Immigration 'problem' in the US?

Glenn Tucker

Monday, February 04, 2019

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What problem could be so serious as to place the country in such an insecure position?

It has to do with a campaign promise by sitting President Donald Trump to build a wall on the country's southern border to keep out undesirables. To strengthen his case, he conjured up some scary statistics, the details of which were modified depending on his audience.

Basically, he claimed that 'hundreds of thousands' of dangerous, murderous criminals were 'pouring' into the country carrying death, drugs and disease, and he was determined to protect Americans by stopping it.

Actually, his problem is that these people are coloured. Trump's hatred of coloured people is well documented. It could come from his father, who reports have surfaced was a member of the fearsome Ku Klux Klan. He has also indicated a preference for “Norwegians” — blue eyes and blond hair — closer to his first and third wives, who are immigrants.

The southern border is 1954 miles long — about half the length of the northern border with Canada. But the Canadians are white.

And when did this rejection of immigrants start? In 1903, these words, written by Emma Lazarus, were placed at the base of the Statue of Liberty:

“Give me your tired, your poor, your huddled masses yearning to breathe free. The wretched refuse of your teeming shore. Send these, the homeless, tempest tossed to me. I lift my lamp beside the golden door.”

The very first president, George Washington, put it this way:

“The bosom of America is open to receive not only the opulent and respected stranger, but the oppressed and persecuted of all nations and religions whom we shall welcome to a participation of all our rights and privileges.”

The 35th president, John Kennedy, had this to say:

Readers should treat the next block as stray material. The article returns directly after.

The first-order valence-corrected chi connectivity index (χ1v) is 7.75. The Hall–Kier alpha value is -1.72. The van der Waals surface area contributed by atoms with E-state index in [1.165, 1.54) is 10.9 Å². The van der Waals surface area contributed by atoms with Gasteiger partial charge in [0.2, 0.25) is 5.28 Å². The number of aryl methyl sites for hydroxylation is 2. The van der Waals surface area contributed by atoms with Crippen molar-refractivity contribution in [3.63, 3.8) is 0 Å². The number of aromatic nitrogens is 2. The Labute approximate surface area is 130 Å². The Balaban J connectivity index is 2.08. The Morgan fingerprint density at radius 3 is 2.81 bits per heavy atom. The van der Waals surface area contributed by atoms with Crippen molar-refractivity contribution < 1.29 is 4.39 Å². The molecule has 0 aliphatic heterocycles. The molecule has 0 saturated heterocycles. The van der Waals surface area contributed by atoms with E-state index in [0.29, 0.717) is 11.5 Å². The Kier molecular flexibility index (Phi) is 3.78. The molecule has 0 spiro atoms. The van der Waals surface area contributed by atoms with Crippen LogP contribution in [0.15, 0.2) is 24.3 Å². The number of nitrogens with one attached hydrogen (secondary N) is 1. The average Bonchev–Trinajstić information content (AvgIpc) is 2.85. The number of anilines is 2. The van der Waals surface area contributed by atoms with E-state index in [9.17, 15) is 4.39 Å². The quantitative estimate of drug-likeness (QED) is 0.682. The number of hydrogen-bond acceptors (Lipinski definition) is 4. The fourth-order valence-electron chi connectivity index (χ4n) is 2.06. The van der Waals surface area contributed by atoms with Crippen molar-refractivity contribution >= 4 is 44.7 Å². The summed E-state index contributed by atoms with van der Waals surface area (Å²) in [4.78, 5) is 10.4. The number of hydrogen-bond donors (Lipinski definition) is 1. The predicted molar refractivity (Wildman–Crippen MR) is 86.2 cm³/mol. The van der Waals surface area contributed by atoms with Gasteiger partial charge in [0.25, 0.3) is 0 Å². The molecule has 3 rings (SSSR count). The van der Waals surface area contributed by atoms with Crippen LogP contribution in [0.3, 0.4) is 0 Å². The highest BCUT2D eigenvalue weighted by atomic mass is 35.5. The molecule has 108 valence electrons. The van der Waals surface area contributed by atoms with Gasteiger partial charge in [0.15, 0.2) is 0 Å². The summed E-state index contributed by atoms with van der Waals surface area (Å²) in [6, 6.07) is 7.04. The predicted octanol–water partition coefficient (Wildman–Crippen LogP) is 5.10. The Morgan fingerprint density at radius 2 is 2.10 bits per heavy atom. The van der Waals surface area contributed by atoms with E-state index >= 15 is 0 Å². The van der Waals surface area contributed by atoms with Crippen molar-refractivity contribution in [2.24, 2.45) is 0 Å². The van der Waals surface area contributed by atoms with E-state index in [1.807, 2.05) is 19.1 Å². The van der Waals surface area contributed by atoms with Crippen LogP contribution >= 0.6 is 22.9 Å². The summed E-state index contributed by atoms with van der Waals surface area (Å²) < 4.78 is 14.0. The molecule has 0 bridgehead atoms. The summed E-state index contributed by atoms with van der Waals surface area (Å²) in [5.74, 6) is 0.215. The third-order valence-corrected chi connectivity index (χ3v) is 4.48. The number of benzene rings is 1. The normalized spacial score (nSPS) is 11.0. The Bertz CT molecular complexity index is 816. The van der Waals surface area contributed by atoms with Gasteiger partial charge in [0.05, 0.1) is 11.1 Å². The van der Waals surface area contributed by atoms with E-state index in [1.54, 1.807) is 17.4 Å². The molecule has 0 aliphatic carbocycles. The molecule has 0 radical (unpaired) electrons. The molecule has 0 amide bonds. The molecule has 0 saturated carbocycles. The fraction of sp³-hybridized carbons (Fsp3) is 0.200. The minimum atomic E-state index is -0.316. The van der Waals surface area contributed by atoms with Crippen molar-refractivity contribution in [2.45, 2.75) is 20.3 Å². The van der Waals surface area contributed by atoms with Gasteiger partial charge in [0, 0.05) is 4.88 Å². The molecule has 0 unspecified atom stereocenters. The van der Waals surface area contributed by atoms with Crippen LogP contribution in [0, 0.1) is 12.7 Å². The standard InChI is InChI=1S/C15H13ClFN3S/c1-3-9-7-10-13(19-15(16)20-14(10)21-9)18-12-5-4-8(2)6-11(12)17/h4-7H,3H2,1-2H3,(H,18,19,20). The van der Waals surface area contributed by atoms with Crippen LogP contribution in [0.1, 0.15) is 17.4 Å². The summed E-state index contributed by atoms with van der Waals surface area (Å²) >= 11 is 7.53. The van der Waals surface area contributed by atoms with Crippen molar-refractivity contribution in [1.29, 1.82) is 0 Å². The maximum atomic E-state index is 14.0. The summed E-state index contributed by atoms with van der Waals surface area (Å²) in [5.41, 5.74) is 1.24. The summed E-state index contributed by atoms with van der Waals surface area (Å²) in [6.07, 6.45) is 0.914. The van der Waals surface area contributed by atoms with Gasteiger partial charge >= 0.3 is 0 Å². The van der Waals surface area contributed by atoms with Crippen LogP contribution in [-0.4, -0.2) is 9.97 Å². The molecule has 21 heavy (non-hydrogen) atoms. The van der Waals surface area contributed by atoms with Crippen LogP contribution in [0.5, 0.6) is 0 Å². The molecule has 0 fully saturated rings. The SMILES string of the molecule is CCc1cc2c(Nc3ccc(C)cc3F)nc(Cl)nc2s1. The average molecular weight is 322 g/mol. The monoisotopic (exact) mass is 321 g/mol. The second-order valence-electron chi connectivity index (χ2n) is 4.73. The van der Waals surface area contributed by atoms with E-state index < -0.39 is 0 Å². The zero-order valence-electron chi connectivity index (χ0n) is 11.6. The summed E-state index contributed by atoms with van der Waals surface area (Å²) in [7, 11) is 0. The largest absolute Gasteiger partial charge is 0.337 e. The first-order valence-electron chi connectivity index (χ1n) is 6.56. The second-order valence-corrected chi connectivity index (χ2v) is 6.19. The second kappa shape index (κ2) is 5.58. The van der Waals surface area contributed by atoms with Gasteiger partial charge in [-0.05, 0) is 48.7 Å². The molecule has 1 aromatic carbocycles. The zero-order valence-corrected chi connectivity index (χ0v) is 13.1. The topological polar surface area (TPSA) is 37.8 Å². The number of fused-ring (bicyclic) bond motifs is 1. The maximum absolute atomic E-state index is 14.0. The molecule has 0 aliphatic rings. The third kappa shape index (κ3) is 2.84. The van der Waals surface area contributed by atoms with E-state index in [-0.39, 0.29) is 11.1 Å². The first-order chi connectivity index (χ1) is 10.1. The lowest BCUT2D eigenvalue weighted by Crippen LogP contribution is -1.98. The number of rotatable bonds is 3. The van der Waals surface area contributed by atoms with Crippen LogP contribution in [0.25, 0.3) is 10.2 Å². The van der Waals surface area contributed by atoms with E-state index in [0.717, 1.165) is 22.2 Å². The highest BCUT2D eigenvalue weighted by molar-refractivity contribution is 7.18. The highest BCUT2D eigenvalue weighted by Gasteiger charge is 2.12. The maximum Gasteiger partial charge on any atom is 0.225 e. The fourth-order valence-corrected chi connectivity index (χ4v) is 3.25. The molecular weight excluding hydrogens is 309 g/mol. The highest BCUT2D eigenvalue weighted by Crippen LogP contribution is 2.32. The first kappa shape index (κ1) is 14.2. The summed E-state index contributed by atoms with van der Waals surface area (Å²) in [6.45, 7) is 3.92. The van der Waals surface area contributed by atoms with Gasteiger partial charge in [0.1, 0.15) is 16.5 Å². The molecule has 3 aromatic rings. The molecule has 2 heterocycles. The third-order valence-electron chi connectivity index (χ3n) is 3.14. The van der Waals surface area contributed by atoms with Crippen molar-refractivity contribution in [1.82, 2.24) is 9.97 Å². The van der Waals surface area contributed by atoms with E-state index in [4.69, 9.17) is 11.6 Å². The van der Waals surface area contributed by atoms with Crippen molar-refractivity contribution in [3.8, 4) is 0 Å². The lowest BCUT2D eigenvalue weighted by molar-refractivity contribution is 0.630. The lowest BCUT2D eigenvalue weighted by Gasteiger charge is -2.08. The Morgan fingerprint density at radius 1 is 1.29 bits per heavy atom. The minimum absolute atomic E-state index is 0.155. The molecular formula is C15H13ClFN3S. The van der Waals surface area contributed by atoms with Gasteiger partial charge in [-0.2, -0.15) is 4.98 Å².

“Everywhere immigrants have enriched and strengthened the fabric of American life.”

Trump is the only president — apart from Woodrow Wilson, scared by the events of World War I and communism — to harbour negative views about immigrants. His assertion that immigrants are a burden to the country can be easily challenged. The Cato Institute, analysing Texas data wrote: “The arrest rate for illegal immigrants is 40 per cent below that of native-born Americans. Several nationwide studies reveal consistently that children of immigrants have higher educational attainment than native born children.”

If Steve Jobs' father, a political immigrant from Syria, had not been allowed in there is the strong possibility there would be no Apple. Cubans are not white, so under the present Administration Jeff Bezos' dad could have been sent back. And two of the largest US companies in history — Apple and Amazon — would never have existed. Jerry Yang, co-founder of Yahoo, only knew one word in English when he arrived from Taiwan at age 12. Then there is AT&T, Kohls, Tesla, Radio Shack, Kraft Foods, Colgate, eBay, Panda Express, Pfizer, Capital One, and Big Lots.

Since I am out of breath, let me just say that 43 per cent of the Fortune 500 companies — Americas most valuable companies — were started by immigrants or their children. Among the top 35, that share is 57 per cent. These companies have provided US$5.3 trillion in global revenues and employ 12.1 million individuals globally in 2017. Over half of the Silicon Valley high-tech start-ups are masterminded by immigrants.

But for President Trump, sacrificing these would be a small price to pay to “make America great again”. Or is that “white”?

Glenn Tucker, MBA, is an educator and a sociologist. Send comments to the Observer or

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